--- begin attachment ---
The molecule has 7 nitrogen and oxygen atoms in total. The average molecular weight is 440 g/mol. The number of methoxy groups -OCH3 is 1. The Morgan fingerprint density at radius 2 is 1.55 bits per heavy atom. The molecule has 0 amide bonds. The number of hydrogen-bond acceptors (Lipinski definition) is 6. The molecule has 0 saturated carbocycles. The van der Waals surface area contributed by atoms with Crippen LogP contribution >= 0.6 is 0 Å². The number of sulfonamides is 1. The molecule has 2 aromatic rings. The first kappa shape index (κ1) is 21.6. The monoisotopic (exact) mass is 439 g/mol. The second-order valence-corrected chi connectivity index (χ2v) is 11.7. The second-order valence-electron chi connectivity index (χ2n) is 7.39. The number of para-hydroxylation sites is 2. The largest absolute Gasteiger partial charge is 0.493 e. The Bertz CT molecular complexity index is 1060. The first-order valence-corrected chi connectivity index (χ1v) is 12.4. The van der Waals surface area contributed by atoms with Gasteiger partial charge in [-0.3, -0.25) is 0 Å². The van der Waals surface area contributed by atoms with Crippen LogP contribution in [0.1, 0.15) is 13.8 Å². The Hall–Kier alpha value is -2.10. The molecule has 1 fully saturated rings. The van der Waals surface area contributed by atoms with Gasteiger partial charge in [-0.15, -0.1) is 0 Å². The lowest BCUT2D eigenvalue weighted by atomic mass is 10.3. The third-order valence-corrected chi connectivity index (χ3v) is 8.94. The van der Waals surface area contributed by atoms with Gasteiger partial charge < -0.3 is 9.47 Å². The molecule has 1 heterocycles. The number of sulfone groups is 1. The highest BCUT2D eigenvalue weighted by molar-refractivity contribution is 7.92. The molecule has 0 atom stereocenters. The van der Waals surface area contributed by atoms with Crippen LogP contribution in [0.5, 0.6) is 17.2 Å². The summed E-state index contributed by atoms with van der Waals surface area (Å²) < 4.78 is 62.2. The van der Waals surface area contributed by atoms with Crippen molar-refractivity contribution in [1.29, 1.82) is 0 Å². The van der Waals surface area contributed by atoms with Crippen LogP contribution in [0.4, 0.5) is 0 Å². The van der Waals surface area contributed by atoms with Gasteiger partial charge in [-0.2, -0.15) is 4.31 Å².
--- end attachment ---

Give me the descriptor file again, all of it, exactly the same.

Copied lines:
The molecule has 7 nitrogen and oxygen atoms in total. The average molecular weight is 440 g/mol. The number of methoxy groups -OCH3 is 1. The Morgan fingerprint density at radius 2 is 1.55 bits per heavy atom. The molecule has 0 amide bonds. The number of hydrogen-bond acceptors (Lipinski definition) is 6. The molecule has 0 saturated carbocycles. The van der Waals surface area contributed by atoms with Crippen LogP contribution >= 0.6 is 0 Å². The number of sulfonamides is 1. The molecule has 2 aromatic rings. The first kappa shape index (κ1) is 21.6. The monoisotopic (exact) mass is 439 g/mol. The second-order valence-corrected chi connectivity index (χ2v) is 11.7. The second-order valence-electron chi connectivity index (χ2n) is 7.39. The number of para-hydroxylation sites is 2. The largest absolute Gasteiger partial charge is 0.493 e. The Bertz CT molecular complexity index is 1060. The first-order valence-corrected chi connectivity index (χ1v) is 12.4. The van der Waals surface area contributed by atoms with Gasteiger partial charge in [-0.3, -0.25) is 0 Å². The van der Waals surface area contributed by atoms with Crippen LogP contribution in [0.1, 0.15) is 13.8 Å². The Hall–Kier alpha value is -2.10. The molecule has 1 fully saturated rings. The van der Waals surface area contributed by atoms with Gasteiger partial charge in [-0.15, -0.1) is 0 Å². The lowest BCUT2D eigenvalue weighted by atomic mass is 10.3. The third-order valence-corrected chi connectivity index (χ3v) is 8.94. The van der Waals surface area contributed by atoms with Gasteiger partial charge < -0.3 is 9.47 Å². The molecule has 1 heterocycles. The number of sulfone groups is 1. The highest BCUT2D eigenvalue weighted by molar-refractivity contribution is 7.92. The molecule has 0 atom stereocenters. The van der Waals surface area contributed by atoms with Crippen LogP contribution in [0.5, 0.6) is 17.2 Å². The summed E-state index contributed by atoms with van der Waals surface area (Å²) < 4.78 is 62.2. The van der Waals surface area contributed by atoms with Crippen molar-refractivity contribution in [1.29, 1.82) is 0 Å². The van der Waals surface area contributed by atoms with Crippen LogP contribution in [0.4, 0.5) is 0 Å². The van der Waals surface area contributed by atoms with Gasteiger partial charge in [-0.2, -0.15) is 4.31 Å².